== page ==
Thank you for your service to the Jamaica Plain community by taking on this new role within the JP Neighborhood Council. I write today to outline what I hope will serve as constructive suggestions for addressing the controversies that have divided our neighborhood since the release of the news that Whole Foods intended to move into the space of the former Hi-Lo Market.

The planned expansion of a Whole Foods Market into the Hyde Square section of Jamaica Plain has generated heated debate among my constituents. Since I first learned of Hi-Lo Foods’ closing, my office has done its best to understand from all sides the different perspectives on this highly divisive issue. I’ve met with representatives from Whole Foods, spoken with former employees of Hi-Lo, heard from members of the Jamaica Plain Neighborhood Council, and spoken with staff at the JPNDC and local Main Streets organizations. My staff members and I attended community meetings at the Blessed Sacrament development, the Kennedy Elementary, and the First Baptist Church, where we listened to the concerns of community activists both for and against the expansion, and in the middle. Most important, we read hundreds of emails and letters from ordinary residents throughout Jamaica Plain detailing how the opening of a Whole Foods in Hyde Square would affect their lives—for better and for worse.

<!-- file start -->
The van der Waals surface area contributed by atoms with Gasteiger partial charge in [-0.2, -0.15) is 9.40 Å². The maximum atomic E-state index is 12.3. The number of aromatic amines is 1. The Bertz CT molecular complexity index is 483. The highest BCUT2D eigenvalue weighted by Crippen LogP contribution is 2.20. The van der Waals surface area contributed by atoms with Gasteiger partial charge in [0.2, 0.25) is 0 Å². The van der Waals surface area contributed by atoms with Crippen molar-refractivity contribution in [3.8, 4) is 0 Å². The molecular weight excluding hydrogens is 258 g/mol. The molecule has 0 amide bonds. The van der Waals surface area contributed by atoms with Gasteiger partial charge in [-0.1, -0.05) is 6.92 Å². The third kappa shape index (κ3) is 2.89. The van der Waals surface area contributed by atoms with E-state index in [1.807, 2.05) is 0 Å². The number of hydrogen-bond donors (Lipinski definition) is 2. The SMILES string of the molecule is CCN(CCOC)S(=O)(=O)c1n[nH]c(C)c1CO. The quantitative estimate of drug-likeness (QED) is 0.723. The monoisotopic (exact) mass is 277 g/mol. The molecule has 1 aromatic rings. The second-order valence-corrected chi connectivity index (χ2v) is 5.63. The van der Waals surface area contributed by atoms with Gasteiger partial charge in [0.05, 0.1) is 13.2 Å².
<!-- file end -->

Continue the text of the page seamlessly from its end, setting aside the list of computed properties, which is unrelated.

As many residents expressed, there are several positives to bringing a retailer such as Whole Foods to JP. We stand to gain potentially dozens of new jobs in the neighborhood, at rates of pay and with benefits that will likely exceed those paid by Hi-Lo. This is no small thing for the workers and families who will be touched by employment, especially at a time of still-fragile recovery for our economy. Whole Foods could also increase access to healthy food to the Hyde/Jackson area, especially for those without cars, at a time when many other low-income neighborhoods suffer dire health impacts because of the lack of such access. I believe firmly that all people deserve to have realistic healthful food options, no matter what zip code or socio-economic bracket they live in.

Unfortunately, there are also serious negative impacts that Whole Foods’ entry into the neighborhood is likely to bring. I believe, with a heavy heart, that these disadvantages outweigh the advantages.

Looking at data from other instances where Whole Foods has located in low- and middle-income neighborhoods, it’s clear that the presence of Whole Foods rapidly and substantially raises property values in its surrounding areas. This is the inherent problem. Even if Whole Foods behaves as the best corporate citizen, the best neighbor possible by all of our usual standards, its presence will still light a fire under the gentrification process that will displace low- and moderate- income residents from JP.